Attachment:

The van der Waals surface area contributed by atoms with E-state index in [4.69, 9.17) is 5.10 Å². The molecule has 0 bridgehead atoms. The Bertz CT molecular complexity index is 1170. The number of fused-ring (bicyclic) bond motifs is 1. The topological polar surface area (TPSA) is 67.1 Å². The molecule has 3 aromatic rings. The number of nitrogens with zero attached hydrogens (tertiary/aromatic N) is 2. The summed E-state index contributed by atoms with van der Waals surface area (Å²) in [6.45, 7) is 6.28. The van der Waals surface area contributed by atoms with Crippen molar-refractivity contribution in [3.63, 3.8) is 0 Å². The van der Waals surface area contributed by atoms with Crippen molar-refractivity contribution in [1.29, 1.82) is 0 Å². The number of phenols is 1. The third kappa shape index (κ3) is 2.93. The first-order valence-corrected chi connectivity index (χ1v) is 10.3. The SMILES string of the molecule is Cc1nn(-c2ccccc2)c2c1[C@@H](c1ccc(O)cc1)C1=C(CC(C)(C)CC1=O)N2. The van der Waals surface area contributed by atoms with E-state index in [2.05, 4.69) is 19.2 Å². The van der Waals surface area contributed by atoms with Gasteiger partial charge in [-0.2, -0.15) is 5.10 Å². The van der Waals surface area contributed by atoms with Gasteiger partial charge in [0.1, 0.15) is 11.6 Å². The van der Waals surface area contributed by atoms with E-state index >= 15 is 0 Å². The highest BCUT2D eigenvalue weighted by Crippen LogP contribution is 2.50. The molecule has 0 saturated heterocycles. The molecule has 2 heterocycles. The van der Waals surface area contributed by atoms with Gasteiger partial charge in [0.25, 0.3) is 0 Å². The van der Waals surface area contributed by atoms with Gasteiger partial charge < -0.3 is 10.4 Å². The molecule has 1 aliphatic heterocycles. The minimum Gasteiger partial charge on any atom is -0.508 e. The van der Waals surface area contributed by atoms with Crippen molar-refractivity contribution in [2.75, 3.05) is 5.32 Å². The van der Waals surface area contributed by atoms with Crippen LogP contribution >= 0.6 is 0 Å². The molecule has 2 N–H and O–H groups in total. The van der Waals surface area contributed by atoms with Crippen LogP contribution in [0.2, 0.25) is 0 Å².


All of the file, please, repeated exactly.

The van der Waals surface area contributed by atoms with E-state index in [4.69, 9.17) is 5.10 Å². The molecule has 0 bridgehead atoms. The Bertz CT molecular complexity index is 1170. The number of fused-ring (bicyclic) bond motifs is 1. The topological polar surface area (TPSA) is 67.1 Å². The molecule has 3 aromatic rings. The number of nitrogens with zero attached hydrogens (tertiary/aromatic N) is 2. The summed E-state index contributed by atoms with van der Waals surface area (Å²) in [6.45, 7) is 6.28. The van der Waals surface area contributed by atoms with Crippen molar-refractivity contribution in [3.63, 3.8) is 0 Å². The van der Waals surface area contributed by atoms with Crippen molar-refractivity contribution in [1.29, 1.82) is 0 Å². The number of phenols is 1. The third kappa shape index (κ3) is 2.93. The first-order valence-corrected chi connectivity index (χ1v) is 10.3. The SMILES string of the molecule is Cc1nn(-c2ccccc2)c2c1[C@@H](c1ccc(O)cc1)C1=C(CC(C)(C)CC1=O)N2. The van der Waals surface area contributed by atoms with E-state index in [2.05, 4.69) is 19.2 Å². The van der Waals surface area contributed by atoms with Gasteiger partial charge in [-0.2, -0.15) is 5.10 Å². The van der Waals surface area contributed by atoms with Gasteiger partial charge in [0.1, 0.15) is 11.6 Å². The van der Waals surface area contributed by atoms with E-state index >= 15 is 0 Å². The highest BCUT2D eigenvalue weighted by Crippen LogP contribution is 2.50. The molecule has 0 saturated heterocycles. The molecule has 2 heterocycles. The van der Waals surface area contributed by atoms with Gasteiger partial charge in [0.25, 0.3) is 0 Å². The van der Waals surface area contributed by atoms with Gasteiger partial charge < -0.3 is 10.4 Å². The molecule has 1 aliphatic heterocycles. The minimum Gasteiger partial charge on any atom is -0.508 e. The van der Waals surface area contributed by atoms with Crippen molar-refractivity contribution in [2.75, 3.05) is 5.32 Å². The van der Waals surface area contributed by atoms with Crippen LogP contribution >= 0.6 is 0 Å². The molecule has 2 N–H and O–H groups in total. The van der Waals surface area contributed by atoms with Crippen LogP contribution in [0.2, 0.25) is 0 Å².